A nice touch of this adaptation is to wordlessly flesh out characters and scenes that can be glanced over in performance, and Paulina (Zenaida Yanowsky) and Antigonus (Bennet Gartside) are especial beneficiaries of this. Yanowsky is tall, often towering over Leontes in their encounters, and has a forceful presence that disrupts and unsettles him. The scene in which she presents baby Perdita to him is full of tension, especially as he lowers his hand towards the basket containing an unnervingly lifelike baby; but Paulina resists and defies him. In a lovely interpolated scene, the ballet shows Paulina parting with Antigonus and Perdita, both farewells a wrench to her as she places a green jewel in Perdita’s cradle before retreating with a series of tiny backwards steps. On top of this farewell, she then breaks the news of what has happened to Hermione, who thrashes out in pain and distress while Paulina comforts and protects her. Particularly for Paulina, it’s a beautiful reminder of what she is put through as a consequence of Leontes’ actions.

For Hermione’s trial, the edifices of Leontes’ authoritarian rule are re-imposed, with an enormous edifice rising on the stage and Leontes standing atop a plinth. Hermione is made to dance solo while the court watches, and her honest performance of sorrow is affecting; so affecting that Leontes himself descends to dance with her, taking over and eliding her physical statements in a clear instance of his management of the trial. The oppressive nature of his movements is shockingly overt, even placing his open hand over her face as he pushes her down. The violence continues until Mamillius dies onstage, flopping back in Paulina’s arms, and Hermione then swooning and apparently dying in response. Leontes continues to lash out, pushing his way through the other courtiers (again, with a physical immediacy that seems shocking amid the more allusive movements elsewhere), but it’s left to Paulina to counter him with a series of aggressive jabbing steps and hand movements that force him back and, eventually, leave him on the floor, grieving. The power of Watson’s performance is compelling, but at the end of this act, it’s almost as if the dance has physically exhausted him.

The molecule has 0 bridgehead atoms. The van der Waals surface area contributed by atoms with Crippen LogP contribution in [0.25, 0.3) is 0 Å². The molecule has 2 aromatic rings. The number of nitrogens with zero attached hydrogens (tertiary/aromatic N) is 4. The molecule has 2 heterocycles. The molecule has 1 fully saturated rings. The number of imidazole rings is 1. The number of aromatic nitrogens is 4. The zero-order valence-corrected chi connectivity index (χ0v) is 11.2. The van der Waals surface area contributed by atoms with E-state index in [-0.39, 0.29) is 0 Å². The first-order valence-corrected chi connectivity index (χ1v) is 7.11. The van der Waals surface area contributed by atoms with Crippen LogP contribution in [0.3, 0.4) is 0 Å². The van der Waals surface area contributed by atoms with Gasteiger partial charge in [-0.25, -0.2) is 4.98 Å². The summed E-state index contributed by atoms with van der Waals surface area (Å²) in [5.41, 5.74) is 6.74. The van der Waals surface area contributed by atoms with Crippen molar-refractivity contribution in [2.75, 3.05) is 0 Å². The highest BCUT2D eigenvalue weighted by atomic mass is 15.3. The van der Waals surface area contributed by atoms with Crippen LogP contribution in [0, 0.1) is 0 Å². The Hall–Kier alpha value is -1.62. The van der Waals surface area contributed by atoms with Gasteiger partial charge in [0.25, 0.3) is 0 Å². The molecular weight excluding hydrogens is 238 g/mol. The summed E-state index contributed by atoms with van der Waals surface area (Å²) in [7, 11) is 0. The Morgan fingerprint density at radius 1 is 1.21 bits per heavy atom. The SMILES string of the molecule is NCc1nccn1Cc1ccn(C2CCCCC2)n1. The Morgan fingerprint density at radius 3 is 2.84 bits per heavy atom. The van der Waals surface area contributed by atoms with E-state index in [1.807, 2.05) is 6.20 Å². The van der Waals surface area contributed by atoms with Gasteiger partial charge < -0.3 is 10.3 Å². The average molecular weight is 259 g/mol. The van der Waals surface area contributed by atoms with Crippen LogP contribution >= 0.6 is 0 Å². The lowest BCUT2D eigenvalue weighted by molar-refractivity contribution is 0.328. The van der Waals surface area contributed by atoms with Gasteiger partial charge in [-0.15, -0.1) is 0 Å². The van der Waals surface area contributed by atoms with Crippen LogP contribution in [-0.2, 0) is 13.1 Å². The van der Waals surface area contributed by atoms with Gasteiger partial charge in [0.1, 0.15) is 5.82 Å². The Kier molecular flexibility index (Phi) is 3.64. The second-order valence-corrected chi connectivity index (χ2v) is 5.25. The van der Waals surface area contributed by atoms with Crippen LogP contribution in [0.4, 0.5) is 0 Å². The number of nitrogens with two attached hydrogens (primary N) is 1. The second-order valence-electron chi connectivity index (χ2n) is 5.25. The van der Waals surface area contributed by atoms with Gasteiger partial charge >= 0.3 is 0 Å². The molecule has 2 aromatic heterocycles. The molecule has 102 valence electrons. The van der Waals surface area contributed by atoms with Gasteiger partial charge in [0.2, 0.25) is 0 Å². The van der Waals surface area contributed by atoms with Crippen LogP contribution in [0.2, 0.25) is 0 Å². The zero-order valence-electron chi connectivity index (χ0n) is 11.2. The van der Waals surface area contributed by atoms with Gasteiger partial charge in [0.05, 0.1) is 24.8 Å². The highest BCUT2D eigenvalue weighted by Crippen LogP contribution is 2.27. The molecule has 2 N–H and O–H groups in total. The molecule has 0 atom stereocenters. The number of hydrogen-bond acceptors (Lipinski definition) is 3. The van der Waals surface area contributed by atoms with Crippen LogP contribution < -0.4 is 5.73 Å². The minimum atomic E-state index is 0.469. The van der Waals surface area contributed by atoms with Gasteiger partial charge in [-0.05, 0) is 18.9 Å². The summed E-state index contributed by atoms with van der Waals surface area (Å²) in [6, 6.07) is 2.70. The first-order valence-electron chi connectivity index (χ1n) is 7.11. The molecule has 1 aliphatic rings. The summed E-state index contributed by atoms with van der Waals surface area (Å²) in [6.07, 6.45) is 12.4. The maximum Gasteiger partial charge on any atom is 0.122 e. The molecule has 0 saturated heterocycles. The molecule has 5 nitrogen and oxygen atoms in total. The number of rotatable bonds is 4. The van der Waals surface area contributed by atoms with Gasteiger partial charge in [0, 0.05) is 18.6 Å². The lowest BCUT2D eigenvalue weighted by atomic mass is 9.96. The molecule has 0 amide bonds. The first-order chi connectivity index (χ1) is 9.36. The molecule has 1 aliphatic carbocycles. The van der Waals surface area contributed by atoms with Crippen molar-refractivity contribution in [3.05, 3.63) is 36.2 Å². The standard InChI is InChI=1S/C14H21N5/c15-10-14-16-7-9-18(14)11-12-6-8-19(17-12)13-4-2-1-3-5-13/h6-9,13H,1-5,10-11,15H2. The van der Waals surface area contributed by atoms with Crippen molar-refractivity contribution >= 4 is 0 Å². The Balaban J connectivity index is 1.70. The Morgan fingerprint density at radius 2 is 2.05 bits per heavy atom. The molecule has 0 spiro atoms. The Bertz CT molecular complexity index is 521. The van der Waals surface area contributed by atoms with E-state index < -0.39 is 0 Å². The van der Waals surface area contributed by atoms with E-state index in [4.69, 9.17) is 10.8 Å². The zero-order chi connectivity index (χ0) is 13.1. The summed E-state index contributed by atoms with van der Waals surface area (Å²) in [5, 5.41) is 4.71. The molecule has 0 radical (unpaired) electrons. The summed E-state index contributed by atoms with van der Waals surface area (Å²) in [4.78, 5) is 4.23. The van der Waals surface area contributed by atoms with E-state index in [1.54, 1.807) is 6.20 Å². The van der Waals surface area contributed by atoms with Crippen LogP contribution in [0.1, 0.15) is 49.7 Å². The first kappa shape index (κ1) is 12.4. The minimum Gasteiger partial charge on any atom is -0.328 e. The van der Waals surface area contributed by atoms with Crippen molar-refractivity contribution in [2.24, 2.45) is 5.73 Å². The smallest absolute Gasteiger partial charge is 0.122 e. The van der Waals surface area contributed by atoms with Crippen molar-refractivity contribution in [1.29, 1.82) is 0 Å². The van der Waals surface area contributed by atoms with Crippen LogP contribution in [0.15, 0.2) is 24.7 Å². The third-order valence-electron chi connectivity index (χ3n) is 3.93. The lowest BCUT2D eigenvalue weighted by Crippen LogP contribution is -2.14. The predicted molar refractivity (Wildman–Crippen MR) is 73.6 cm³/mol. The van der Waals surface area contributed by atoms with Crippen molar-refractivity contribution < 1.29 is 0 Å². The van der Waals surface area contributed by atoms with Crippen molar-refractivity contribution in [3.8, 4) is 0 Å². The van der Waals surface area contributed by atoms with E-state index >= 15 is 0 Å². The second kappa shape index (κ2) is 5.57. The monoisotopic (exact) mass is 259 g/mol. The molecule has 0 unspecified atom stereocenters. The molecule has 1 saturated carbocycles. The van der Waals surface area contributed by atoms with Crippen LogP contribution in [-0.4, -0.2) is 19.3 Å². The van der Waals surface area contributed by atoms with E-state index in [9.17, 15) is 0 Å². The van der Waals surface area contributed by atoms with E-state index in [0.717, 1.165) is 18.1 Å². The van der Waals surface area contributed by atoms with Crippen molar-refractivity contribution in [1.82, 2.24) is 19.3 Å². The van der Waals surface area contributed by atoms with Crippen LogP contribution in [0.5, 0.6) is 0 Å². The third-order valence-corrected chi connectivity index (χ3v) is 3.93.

The first act closes with a shift to spectacle, as an enormous projection of a galleon in stormy weathers introduces the Bohemian coast, with Antigonus emerging with Perdita from a rippling drape that becomes more violent and then flips over to reveal the head of a bear that reaches down to engulf the man. The appearance of the Shepherds to pick up and take away the Child, stripped of the jokes in Shakespeare, is here a simple, brief emblem of hope ahead of the opening of Act 2, which brings on stage a simply enormous, sprawling tree, complete with flautist who accompanies the now-grown-up Perdita (Sarah Lamb) as she dances a solo. The ballet leans fully into the bucolic, folksy aspects of Bohemia – this is a simple place of natural colours, folk music, simple pleasures, and a pleasing contrast to the austerity and violence of Sicilia.

A huge achievement of this production is the investment in Perdita and Florizel’s (Steven McRae) relationship. Florizel begins by watching Perdita from a tree, but the slightly uncomfortable hint of voyeurism is overturned as he begins dancing with her; their duets structure Act 2, and they are all exquisite. There’s something transcendent in particular about Lamb’s Perdita – in her purple dress she visually evokes her mother, and in her stately poise, perfectly composed lines and delicate steps, she is marked as other to the Bohemians. Florizel can barely keep his eyes off her, and their dances show him repeatedly lifting her up, as if presenting or idolising her. McRae is more down-to-earth (especially when adorably disguised in his sheep-shearing garments) and even a little clumsier, all in the service of showing the awe Perdita inspires in those around her; yet she is still warm, laughing and sharing communally. The sheep-shearing festival itself goes on for a long time (even with Autolycus cut), and there’s lots of humour in the dancing of the Clown (Valentino Zucchetti) and community spirit in the large-scale group dances, but they all give way to duets between Florizel and Perdita including a jaw-dropping set-piece ending with them kissing in an impossible inverted pose.